“Cancer..” she dropped while her eyes betrayed that she shouldn’t have.
“She didn’t.” I thought.
“Cancer!?” I bit back. “Uhm, nope, thank you. I’m just here for a pap smear.” I tried staring her out.
But beneath my gaze, I noticed that I was holding my breath. I hoped she wouldn’t. Or maybe that she would.
I needed this to end. Couldn’t have her elaborate on her threat. And thus, I toned down, “Please, stop. You’re scaring me. I’m just here for a pap smear.”
A month earlier, I had done a health screening. I was visiting my parents in Sarajevo, and my mom insisted on the checkup.
Everything was fine, I was told–except for that infection and inflammation down under.
Mild problem. It would likely go away with a round of antibiotics. But to be sure, I was advised to follow up once I finished the dose.
And so here I was, back in Singapore, translating the results of my first pap smear to Dr. Chan, and asking for a second one.
Dr. Chan, in return, had asked me why I didn’t have any kids, being 32 and married and all. It was a bad start, and soon we were arguing about what my previous results meant.
She thought I needed extra tests. And when I declined, out of distrust, it looked like her last sales pitch was cancer.
In the end, I won the argument. Got my pap smear, and got out. I then bought a bowl of cut fruits, my new, now-already-old, equivalent of the old sugar drug, and swallowed it.
Dr. Chan turned out to be right. I did need further tests. The second pap smear showed that the inflammation was still there, and moreover, that atypical cells were present.
I needed a biopsy. And in August, I had one, which told me that I didn’t have cancer. But that I did have precancerous cells lining up my cervix, and that they were in a pretty shitty stage, CIN 3.
If I didn’t do anything about it, these precancerous cells would likely develop into cancerous ones. Cut them out was the option at hand. And I was okay with that until I wasn’t.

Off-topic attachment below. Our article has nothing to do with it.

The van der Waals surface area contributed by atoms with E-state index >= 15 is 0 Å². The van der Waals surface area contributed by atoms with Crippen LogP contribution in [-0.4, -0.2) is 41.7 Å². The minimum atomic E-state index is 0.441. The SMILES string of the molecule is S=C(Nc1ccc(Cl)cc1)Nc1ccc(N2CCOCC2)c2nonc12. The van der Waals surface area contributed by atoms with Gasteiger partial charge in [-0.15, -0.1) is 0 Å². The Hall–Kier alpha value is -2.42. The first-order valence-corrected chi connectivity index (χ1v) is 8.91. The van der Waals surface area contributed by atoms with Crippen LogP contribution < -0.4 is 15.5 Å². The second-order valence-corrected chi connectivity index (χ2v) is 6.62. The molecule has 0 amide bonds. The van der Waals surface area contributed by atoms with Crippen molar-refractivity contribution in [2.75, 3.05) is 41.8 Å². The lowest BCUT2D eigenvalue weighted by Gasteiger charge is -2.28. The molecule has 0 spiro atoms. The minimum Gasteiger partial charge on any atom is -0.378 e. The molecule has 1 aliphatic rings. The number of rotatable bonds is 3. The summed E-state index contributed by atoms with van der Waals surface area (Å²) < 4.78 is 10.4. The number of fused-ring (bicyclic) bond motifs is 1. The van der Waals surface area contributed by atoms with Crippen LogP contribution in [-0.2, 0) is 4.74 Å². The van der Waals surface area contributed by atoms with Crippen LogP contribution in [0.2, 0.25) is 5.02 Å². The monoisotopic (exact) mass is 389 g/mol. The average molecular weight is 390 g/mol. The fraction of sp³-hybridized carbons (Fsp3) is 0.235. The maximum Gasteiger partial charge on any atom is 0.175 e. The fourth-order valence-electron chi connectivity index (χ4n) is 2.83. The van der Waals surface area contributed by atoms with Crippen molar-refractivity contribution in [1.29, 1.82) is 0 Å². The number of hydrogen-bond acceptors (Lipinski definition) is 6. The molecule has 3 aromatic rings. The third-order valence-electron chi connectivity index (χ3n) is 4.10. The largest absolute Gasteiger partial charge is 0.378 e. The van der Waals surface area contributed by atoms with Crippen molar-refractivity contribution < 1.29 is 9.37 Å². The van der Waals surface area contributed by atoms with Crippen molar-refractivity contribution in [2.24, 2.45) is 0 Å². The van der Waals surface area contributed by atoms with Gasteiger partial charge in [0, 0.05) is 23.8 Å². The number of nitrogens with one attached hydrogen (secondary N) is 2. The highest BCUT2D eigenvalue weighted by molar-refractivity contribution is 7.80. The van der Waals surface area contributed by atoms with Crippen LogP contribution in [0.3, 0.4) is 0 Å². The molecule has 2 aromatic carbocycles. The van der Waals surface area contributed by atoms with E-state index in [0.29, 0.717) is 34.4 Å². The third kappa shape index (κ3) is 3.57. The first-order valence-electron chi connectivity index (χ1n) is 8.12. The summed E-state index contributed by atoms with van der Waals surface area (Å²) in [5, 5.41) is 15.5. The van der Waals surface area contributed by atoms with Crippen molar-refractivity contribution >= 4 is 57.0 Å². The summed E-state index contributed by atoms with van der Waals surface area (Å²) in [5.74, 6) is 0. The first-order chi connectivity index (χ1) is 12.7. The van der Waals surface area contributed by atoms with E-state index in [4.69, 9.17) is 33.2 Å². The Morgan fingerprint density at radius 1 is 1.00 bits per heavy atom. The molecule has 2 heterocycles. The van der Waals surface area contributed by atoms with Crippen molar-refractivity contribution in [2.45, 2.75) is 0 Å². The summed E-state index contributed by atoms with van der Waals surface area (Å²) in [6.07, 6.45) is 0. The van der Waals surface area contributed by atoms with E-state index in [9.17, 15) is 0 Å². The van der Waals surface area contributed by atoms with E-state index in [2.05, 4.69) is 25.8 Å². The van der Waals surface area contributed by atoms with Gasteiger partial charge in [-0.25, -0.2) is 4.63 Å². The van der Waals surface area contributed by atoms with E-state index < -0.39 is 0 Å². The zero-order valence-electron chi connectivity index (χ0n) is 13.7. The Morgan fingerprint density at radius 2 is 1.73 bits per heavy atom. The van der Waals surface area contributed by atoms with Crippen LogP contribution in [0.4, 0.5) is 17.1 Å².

The complications didn’t seem trivial.
A sentence that I remembered reading kept hovering in my mind:
If you don’t have cancer and you do therapeutic fast 1 to 3 times a year, you could purge any precancerous cells that may be living in your body. –Dom D’Agostino, Tools of Titans
If there was a chance that my body could heal itself, how could I not try?
Twelve weeks later, the Friday before Christmas, I was waiting for a take-out order, when out of boredom I called back an unknown number. It was nurse Khwan.
“I’m trying to email you the results right now,” she said, “It’s CIN I.”
“CIN I?” I urged.
“Yes, CIN I.” she confirmed.
I gasped, “CIN I, CIN I. It worked…”
It was over.
“Yes. We were all a bit skeptical,” nurse Khwan confessed, “But yes, whatever you did, it worked.”
What I Did
Calorie-restricted ketogenic diet
I ate around 1550 kcal per day and followed a strict ketogenic diet (20-25 grams net carbs, 50-55 grams protein, and the rest of my calories came from fat.)
I ate only once a day within a daily 4-hour window.
I did three 5-day water fasts, one every month.
The Complete Guide to Fasting – Jason Fung
Keto Clarity – Eric Westman and Jimmy Moore
Keto for Cancer – Miriam Kalamian
The profile chapters with Dominic D’Agostino and Peter Attia in Tools of Titans by Timothy Ferriss. Note that Ferriss adapted these chapters from the podcast interviews he did with the two men: Dom D’Agostino on Fasting, Ketosis, and the End of Cancer and Dr. Peter Attia on Life-Extension, Drinking Jet Fuel, Ultra-Endurance, Human Foie Gras, and More.
📋 Cronometer · App for tracking your diet. It has great support for the ketogenic diet and also syncs with the Apple Health app.
🍳 DietDoctor · For keto recipes that don’t look disgusting
🌡 Keto-Mojo · The device that I use to measure my glucose and keto levels
🥥 Perfect Keto · I’m using the MCT Oil Powder and Exogenous Ketone Base. The company’s marketing is off the charts, no doubt, but I’d like to think that I chose them because they use far less crappy ingredients in their products than their competition.
I kept putting off sharing everything I know about fasting and going keto because I couldn’t make the time to write the elaborate post that I have in mind.
But then, I realized that I could take the concept of Minimum Viable Product (MVP), often used in web development, and apply it to my writing.
An MVP is a product that is sent out into the world with only its bare but must-have features. The bells and whistles are added later, little by little, and usually following the feedback of the first users.
With this idea in mind, I figured I would publish my minimum viable post. Starting with an intro, and what I believe are the essential bits that you’d need to start your own metabolic therapy if you were to find yourself in a similar situation.